Every so often the technical press, including us, speculates that the next iteration of Apple laptops will use ARM chips instead of Intel ones. You can see why this would happen.
In the Apple world, the driver for this tricky change is perhaps that since Apple designs its own chips based on the ARM architecture, it would have control of the component that has the biggest influence on the performance of its laptops. There would probably be benefits from the sort of close integration between an operating system and an underlying CPU that no other computer manufacturer would have access to.
We've been wrong about this in the past - certainly in terms of timescales - and the proof of this is Apple's new, minuscule Macbook. It's the first Apple laptop that doesn't have a fan, and this is largely because it uses an Intel M processor - one that's designed for ultra-mobile use and which is usefully powerful without the type of heat generation that would need a fan to disperse it.
We read this very good review of the new Macbook on Ars Technica - a very detailed and reliable source for computer tech, and noticed this:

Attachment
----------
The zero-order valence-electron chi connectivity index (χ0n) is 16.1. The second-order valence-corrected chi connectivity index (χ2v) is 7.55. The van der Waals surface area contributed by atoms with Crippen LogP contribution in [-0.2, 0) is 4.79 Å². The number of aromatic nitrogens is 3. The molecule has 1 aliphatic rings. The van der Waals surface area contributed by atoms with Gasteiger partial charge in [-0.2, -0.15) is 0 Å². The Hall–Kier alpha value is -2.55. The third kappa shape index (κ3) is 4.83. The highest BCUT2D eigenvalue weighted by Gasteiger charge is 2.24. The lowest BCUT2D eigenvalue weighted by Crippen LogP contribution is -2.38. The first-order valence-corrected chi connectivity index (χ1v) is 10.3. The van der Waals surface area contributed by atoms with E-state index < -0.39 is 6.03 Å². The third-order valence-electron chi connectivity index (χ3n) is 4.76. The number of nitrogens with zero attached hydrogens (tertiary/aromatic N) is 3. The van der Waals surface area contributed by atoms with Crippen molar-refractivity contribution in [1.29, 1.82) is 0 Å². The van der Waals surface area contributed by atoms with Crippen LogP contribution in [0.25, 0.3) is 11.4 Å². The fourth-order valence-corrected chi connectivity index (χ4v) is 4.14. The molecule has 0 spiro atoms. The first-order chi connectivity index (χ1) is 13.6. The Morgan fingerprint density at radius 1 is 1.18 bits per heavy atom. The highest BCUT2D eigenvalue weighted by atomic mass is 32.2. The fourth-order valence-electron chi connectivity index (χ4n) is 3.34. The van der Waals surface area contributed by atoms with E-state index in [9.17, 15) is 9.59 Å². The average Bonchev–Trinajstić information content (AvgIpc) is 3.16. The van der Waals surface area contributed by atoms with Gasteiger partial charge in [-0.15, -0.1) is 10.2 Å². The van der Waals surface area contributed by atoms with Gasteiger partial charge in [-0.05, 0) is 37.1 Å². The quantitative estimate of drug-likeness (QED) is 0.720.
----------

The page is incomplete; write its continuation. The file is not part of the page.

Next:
"Another interesting thing to note, though we didn't include it on these charts: the MacBook’s multi-core CPU performance is nearly identical to that of the iPad Air 2. The A8X still has lower single-threaded performance—it needs a third core to match the dual-core Core M—but we’ve gotten to the point where top-end ARM chips and low-power Intel chips have very similar power usage and performance characteristics."
You can read the whole review here.
Make what you will of this, but this is the clearest indication we've seen yet that mobile phones and tablets are encroaching on general computing technology. There will be issues porting software across, but it's been done before, and nobody knows more about managing such a process than Apple.